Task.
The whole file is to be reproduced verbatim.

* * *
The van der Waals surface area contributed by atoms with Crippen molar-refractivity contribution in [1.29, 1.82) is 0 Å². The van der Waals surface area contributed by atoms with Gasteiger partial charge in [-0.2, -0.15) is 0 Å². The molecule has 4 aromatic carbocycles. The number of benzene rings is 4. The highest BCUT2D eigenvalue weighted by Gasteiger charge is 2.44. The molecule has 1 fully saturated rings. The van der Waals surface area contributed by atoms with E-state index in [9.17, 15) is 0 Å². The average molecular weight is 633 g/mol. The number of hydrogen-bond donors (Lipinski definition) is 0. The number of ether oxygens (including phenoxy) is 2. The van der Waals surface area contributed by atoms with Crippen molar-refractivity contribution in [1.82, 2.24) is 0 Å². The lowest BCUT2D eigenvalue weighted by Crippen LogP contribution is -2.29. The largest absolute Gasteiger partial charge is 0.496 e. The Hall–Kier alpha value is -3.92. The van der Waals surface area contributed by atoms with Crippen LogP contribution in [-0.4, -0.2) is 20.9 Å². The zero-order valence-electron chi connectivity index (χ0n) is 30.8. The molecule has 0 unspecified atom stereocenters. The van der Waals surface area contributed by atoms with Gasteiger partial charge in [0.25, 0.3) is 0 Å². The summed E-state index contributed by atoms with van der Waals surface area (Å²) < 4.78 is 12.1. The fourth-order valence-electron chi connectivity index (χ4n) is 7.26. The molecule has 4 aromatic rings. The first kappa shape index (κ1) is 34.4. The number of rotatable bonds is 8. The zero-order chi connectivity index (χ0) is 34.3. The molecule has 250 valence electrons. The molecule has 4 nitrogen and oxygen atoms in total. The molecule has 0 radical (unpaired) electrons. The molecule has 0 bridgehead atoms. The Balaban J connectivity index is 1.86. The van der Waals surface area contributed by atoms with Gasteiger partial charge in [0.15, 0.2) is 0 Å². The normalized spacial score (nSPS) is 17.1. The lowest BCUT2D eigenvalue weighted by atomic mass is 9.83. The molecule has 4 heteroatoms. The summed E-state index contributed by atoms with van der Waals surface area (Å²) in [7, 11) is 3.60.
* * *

The van der Waals surface area contributed by atoms with Crippen molar-refractivity contribution in [1.29, 1.82) is 0 Å². The van der Waals surface area contributed by atoms with Gasteiger partial charge in [-0.2, -0.15) is 0 Å². The molecule has 4 aromatic carbocycles. The number of benzene rings is 4. The highest BCUT2D eigenvalue weighted by Gasteiger charge is 2.44. The molecule has 1 fully saturated rings. The van der Waals surface area contributed by atoms with E-state index in [9.17, 15) is 0 Å². The average molecular weight is 633 g/mol. The number of hydrogen-bond donors (Lipinski definition) is 0. The number of ether oxygens (including phenoxy) is 2. The van der Waals surface area contributed by atoms with Crippen molar-refractivity contribution in [1.82, 2.24) is 0 Å². The lowest BCUT2D eigenvalue weighted by Crippen LogP contribution is -2.29. The largest absolute Gasteiger partial charge is 0.496 e. The Hall–Kier alpha value is -3.92. The van der Waals surface area contributed by atoms with Crippen LogP contribution in [-0.4, -0.2) is 20.9 Å². The zero-order valence-electron chi connectivity index (χ0n) is 30.8. The molecule has 0 unspecified atom stereocenters. The van der Waals surface area contributed by atoms with Gasteiger partial charge in [0.25, 0.3) is 0 Å². The summed E-state index contributed by atoms with van der Waals surface area (Å²) < 4.78 is 12.1. The fourth-order valence-electron chi connectivity index (χ4n) is 7.26. The molecule has 4 aromatic rings. The first kappa shape index (κ1) is 34.4. The number of rotatable bonds is 8. The zero-order chi connectivity index (χ0) is 34.3. The molecule has 250 valence electrons. The molecule has 4 nitrogen and oxygen atoms in total. The molecule has 0 radical (unpaired) electrons. The molecule has 0 bridgehead atoms. The Balaban J connectivity index is 1.86. The van der Waals surface area contributed by atoms with Gasteiger partial charge in [0.15, 0.2) is 0 Å². The normalized spacial score (nSPS) is 17.1. The lowest BCUT2D eigenvalue weighted by atomic mass is 9.83. The molecule has 4 heteroatoms. The summed E-state index contributed by atoms with van der Waals surface area (Å²) in [7, 11) is 3.60.